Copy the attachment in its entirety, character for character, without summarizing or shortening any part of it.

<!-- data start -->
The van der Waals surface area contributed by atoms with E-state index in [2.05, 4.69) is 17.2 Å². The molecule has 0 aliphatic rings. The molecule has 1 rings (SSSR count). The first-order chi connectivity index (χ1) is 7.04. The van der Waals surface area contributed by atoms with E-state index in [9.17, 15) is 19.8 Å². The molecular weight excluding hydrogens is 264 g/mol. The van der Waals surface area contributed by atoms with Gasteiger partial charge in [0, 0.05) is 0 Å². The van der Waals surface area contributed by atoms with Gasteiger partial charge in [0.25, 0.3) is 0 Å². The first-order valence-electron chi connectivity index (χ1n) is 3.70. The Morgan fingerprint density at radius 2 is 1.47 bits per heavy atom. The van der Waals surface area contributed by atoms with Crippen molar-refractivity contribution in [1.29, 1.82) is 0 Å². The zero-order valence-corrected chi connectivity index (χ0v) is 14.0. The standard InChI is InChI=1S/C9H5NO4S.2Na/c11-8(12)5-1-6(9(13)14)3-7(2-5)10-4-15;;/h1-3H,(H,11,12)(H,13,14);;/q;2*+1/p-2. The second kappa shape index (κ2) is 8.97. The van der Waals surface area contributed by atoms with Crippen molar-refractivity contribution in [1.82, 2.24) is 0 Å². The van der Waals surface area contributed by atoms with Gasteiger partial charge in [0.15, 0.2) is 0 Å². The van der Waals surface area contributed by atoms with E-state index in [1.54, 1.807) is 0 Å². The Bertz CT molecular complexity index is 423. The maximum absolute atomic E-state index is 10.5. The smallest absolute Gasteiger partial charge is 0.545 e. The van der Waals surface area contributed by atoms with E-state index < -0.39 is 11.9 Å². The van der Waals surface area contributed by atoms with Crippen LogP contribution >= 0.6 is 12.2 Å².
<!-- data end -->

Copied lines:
The van der Waals surface area contributed by atoms with E-state index in [2.05, 4.69) is 17.2 Å². The molecule has 0 aliphatic rings. The molecule has 1 rings (SSSR count). The first-order chi connectivity index (χ1) is 7.04. The van der Waals surface area contributed by atoms with E-state index in [9.17, 15) is 19.8 Å². The molecular weight excluding hydrogens is 264 g/mol. The van der Waals surface area contributed by atoms with Gasteiger partial charge in [0, 0.05) is 0 Å². The van der Waals surface area contributed by atoms with Gasteiger partial charge in [0.25, 0.3) is 0 Å². The first-order valence-electron chi connectivity index (χ1n) is 3.70. The Morgan fingerprint density at radius 2 is 1.47 bits per heavy atom. The van der Waals surface area contributed by atoms with Crippen molar-refractivity contribution in [1.29, 1.82) is 0 Å². The zero-order valence-corrected chi connectivity index (χ0v) is 14.0. The standard InChI is InChI=1S/C9H5NO4S.2Na/c11-8(12)5-1-6(9(13)14)3-7(2-5)10-4-15;;/h1-3H,(H,11,12)(H,13,14);;/q;2*+1/p-2. The second kappa shape index (κ2) is 8.97. The van der Waals surface area contributed by atoms with Crippen molar-refractivity contribution in [1.82, 2.24) is 0 Å². The van der Waals surface area contributed by atoms with Gasteiger partial charge in [0.15, 0.2) is 0 Å². The van der Waals surface area contributed by atoms with E-state index in [1.54, 1.807) is 0 Å². The Bertz CT molecular complexity index is 423. The maximum absolute atomic E-state index is 10.5. The smallest absolute Gasteiger partial charge is 0.545 e. The van der Waals surface area contributed by atoms with E-state index < -0.39 is 11.9 Å². The van der Waals surface area contributed by atoms with Crippen LogP contribution >= 0.6 is 12.2 Å².